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In his classical work upon accommodation and refraction of the eye, Professor Donders says: "Astigmatism is either congenital or acquired. If it be acquired it is to be looked upon clinically as another form of disease," etc. I think this is the opinion that almost universally prevails with oculists up to the present time, so far as hypermétropie astigmatism is concerned. It is a congenital defect and does not progress or change without traumatism, or the presence of some other disease. Until recently I have accepted this idea without question. It had been my custom in prescribing glasses for the correction of hypermetropie astigmatism, either simple or compound, to assure the patients that they would not have to change their glasses. Within the past few years, a number of cases have come under my observation which have caused me to modify the above statement, and to question whether or not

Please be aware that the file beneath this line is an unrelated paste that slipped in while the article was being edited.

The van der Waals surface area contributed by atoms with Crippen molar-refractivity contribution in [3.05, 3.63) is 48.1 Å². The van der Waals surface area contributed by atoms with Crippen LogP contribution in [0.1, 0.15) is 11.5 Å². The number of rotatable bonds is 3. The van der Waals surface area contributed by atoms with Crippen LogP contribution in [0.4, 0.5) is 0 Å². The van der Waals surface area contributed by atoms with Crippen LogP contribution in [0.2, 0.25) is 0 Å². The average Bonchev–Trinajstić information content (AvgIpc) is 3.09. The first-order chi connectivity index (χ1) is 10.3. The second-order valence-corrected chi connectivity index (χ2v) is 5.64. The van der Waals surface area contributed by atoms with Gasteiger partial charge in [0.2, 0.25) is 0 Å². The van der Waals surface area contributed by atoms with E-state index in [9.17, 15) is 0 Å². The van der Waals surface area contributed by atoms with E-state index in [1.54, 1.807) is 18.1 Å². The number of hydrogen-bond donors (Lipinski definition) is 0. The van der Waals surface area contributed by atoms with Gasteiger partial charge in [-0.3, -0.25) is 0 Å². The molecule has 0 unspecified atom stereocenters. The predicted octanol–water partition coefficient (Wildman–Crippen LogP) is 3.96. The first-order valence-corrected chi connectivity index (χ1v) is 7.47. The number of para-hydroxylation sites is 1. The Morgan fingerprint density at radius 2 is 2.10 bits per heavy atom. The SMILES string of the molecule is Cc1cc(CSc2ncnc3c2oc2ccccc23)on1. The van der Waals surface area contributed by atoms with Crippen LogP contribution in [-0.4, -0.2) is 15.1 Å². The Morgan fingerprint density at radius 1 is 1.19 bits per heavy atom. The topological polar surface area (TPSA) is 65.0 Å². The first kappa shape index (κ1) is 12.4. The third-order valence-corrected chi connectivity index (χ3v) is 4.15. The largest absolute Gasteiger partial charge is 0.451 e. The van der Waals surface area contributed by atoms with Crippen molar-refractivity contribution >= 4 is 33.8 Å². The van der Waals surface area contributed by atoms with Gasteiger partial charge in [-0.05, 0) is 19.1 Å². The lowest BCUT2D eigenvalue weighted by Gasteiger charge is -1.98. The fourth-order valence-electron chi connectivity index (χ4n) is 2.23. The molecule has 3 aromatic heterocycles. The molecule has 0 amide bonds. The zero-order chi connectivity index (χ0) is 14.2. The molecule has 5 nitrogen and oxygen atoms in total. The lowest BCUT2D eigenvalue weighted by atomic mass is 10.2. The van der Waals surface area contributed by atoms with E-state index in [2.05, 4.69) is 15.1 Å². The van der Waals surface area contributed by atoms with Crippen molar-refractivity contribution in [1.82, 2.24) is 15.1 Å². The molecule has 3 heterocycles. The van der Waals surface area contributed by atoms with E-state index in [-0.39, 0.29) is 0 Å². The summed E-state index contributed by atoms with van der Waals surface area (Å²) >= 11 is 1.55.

WM. T. MONTGOMERY. PROGRESSIVE HYPERMETROPIC ASTIGMATISM.Read before the Chicago Ophthalmological and Otological Society, Oct. 16, 1894.. JAMA. 1894;XXIII(20):756–757. doi:10.1001/jama.1894.02421250018001e